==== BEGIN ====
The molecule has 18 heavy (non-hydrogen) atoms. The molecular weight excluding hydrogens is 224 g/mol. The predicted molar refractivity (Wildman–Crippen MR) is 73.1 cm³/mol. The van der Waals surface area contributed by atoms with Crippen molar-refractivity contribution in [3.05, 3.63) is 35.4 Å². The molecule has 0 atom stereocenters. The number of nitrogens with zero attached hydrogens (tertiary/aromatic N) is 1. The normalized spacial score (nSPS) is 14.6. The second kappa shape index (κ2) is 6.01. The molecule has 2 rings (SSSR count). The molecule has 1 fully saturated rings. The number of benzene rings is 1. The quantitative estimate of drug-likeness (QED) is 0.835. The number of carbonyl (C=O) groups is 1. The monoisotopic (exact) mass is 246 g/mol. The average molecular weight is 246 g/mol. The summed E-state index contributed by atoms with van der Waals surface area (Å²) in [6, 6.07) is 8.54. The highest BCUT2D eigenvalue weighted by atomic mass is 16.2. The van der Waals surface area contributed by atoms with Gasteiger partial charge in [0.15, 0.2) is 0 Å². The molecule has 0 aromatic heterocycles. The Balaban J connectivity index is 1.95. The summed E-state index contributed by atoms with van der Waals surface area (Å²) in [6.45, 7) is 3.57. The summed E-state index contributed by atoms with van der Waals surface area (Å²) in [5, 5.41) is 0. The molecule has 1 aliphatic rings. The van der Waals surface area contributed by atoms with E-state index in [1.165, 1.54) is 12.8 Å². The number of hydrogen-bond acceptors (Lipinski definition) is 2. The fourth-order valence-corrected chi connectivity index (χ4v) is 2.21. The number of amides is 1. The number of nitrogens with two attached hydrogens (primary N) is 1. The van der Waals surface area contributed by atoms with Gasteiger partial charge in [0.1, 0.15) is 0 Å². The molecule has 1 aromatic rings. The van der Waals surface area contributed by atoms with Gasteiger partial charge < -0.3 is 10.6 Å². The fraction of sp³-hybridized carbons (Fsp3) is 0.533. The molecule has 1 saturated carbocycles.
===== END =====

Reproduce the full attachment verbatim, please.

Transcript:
The molecule has 18 heavy (non-hydrogen) atoms. The molecular weight excluding hydrogens is 224 g/mol. The predicted molar refractivity (Wildman–Crippen MR) is 73.1 cm³/mol. The van der Waals surface area contributed by atoms with Crippen molar-refractivity contribution in [3.05, 3.63) is 35.4 Å². The molecule has 0 atom stereocenters. The number of nitrogens with zero attached hydrogens (tertiary/aromatic N) is 1. The normalized spacial score (nSPS) is 14.6. The second kappa shape index (κ2) is 6.01. The molecule has 2 rings (SSSR count). The molecule has 1 fully saturated rings. The number of benzene rings is 1. The quantitative estimate of drug-likeness (QED) is 0.835. The number of carbonyl (C=O) groups is 1. The monoisotopic (exact) mass is 246 g/mol. The average molecular weight is 246 g/mol. The summed E-state index contributed by atoms with van der Waals surface area (Å²) in [6, 6.07) is 8.54. The highest BCUT2D eigenvalue weighted by atomic mass is 16.2. The van der Waals surface area contributed by atoms with Gasteiger partial charge in [0.15, 0.2) is 0 Å². The molecule has 0 aromatic heterocycles. The Balaban J connectivity index is 1.95. The summed E-state index contributed by atoms with van der Waals surface area (Å²) in [6.45, 7) is 3.57. The summed E-state index contributed by atoms with van der Waals surface area (Å²) in [5, 5.41) is 0. The molecule has 1 aliphatic rings. The van der Waals surface area contributed by atoms with E-state index in [1.165, 1.54) is 12.8 Å². The number of hydrogen-bond acceptors (Lipinski definition) is 2. The fourth-order valence-corrected chi connectivity index (χ4v) is 2.21. The number of amides is 1. The number of nitrogens with two attached hydrogens (primary N) is 1. The van der Waals surface area contributed by atoms with Gasteiger partial charge in [0.1, 0.15) is 0 Å². The molecule has 1 aromatic rings. The van der Waals surface area contributed by atoms with Gasteiger partial charge < -0.3 is 10.6 Å². The fraction of sp³-hybridized carbons (Fsp3) is 0.533. The molecule has 1 saturated carbocycles.